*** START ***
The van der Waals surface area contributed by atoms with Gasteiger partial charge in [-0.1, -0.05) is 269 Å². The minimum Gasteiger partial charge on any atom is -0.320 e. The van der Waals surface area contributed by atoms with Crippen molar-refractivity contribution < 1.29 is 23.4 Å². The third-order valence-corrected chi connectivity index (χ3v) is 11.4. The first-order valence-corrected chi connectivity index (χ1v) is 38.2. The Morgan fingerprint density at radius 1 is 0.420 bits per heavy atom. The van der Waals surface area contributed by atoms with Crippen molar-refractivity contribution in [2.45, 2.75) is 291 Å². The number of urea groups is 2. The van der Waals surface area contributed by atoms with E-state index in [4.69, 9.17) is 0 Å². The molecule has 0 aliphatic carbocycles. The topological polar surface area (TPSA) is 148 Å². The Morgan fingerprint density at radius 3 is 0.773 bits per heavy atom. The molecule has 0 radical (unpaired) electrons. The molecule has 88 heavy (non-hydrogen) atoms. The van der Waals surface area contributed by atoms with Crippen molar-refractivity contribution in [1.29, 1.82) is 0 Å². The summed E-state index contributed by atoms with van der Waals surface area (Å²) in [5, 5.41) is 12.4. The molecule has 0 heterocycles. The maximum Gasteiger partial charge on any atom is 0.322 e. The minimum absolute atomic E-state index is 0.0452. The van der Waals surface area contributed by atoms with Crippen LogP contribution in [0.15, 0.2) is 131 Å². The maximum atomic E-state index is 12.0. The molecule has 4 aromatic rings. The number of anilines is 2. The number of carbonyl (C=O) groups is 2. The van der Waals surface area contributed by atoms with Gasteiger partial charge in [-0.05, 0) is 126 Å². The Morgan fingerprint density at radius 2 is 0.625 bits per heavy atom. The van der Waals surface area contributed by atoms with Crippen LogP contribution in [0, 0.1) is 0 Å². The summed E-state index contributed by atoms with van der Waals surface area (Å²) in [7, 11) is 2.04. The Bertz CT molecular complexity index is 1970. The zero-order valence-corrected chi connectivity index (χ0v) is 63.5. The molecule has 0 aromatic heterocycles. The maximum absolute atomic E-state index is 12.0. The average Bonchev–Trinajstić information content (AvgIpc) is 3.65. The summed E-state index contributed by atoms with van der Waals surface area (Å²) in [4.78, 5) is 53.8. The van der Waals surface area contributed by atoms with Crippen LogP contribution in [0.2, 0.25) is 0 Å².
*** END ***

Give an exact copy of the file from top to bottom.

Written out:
The van der Waals surface area contributed by atoms with Gasteiger partial charge in [-0.1, -0.05) is 269 Å². The minimum Gasteiger partial charge on any atom is -0.320 e. The van der Waals surface area contributed by atoms with Crippen molar-refractivity contribution < 1.29 is 23.4 Å². The third-order valence-corrected chi connectivity index (χ3v) is 11.4. The first-order valence-corrected chi connectivity index (χ1v) is 38.2. The Morgan fingerprint density at radius 1 is 0.420 bits per heavy atom. The van der Waals surface area contributed by atoms with Crippen molar-refractivity contribution in [2.45, 2.75) is 291 Å². The number of urea groups is 2. The van der Waals surface area contributed by atoms with E-state index in [4.69, 9.17) is 0 Å². The molecule has 0 aliphatic carbocycles. The topological polar surface area (TPSA) is 148 Å². The Morgan fingerprint density at radius 3 is 0.773 bits per heavy atom. The molecule has 0 radical (unpaired) electrons. The molecule has 88 heavy (non-hydrogen) atoms. The van der Waals surface area contributed by atoms with Crippen molar-refractivity contribution in [1.29, 1.82) is 0 Å². The summed E-state index contributed by atoms with van der Waals surface area (Å²) in [5, 5.41) is 12.4. The molecule has 0 heterocycles. The maximum Gasteiger partial charge on any atom is 0.322 e. The minimum absolute atomic E-state index is 0.0452. The van der Waals surface area contributed by atoms with Crippen LogP contribution in [0.15, 0.2) is 131 Å². The maximum atomic E-state index is 12.0. The molecule has 4 aromatic rings. The number of anilines is 2. The number of carbonyl (C=O) groups is 2. The van der Waals surface area contributed by atoms with Gasteiger partial charge in [-0.05, 0) is 126 Å². The Morgan fingerprint density at radius 2 is 0.625 bits per heavy atom. The van der Waals surface area contributed by atoms with Crippen LogP contribution in [0, 0.1) is 0 Å². The summed E-state index contributed by atoms with van der Waals surface area (Å²) in [7, 11) is 2.04. The Bertz CT molecular complexity index is 1970. The zero-order valence-corrected chi connectivity index (χ0v) is 63.5. The molecule has 0 aromatic heterocycles. The maximum absolute atomic E-state index is 12.0. The average Bonchev–Trinajstić information content (AvgIpc) is 3.65. The summed E-state index contributed by atoms with van der Waals surface area (Å²) in [4.78, 5) is 53.8. The van der Waals surface area contributed by atoms with Crippen LogP contribution in [0.2, 0.25) is 0 Å².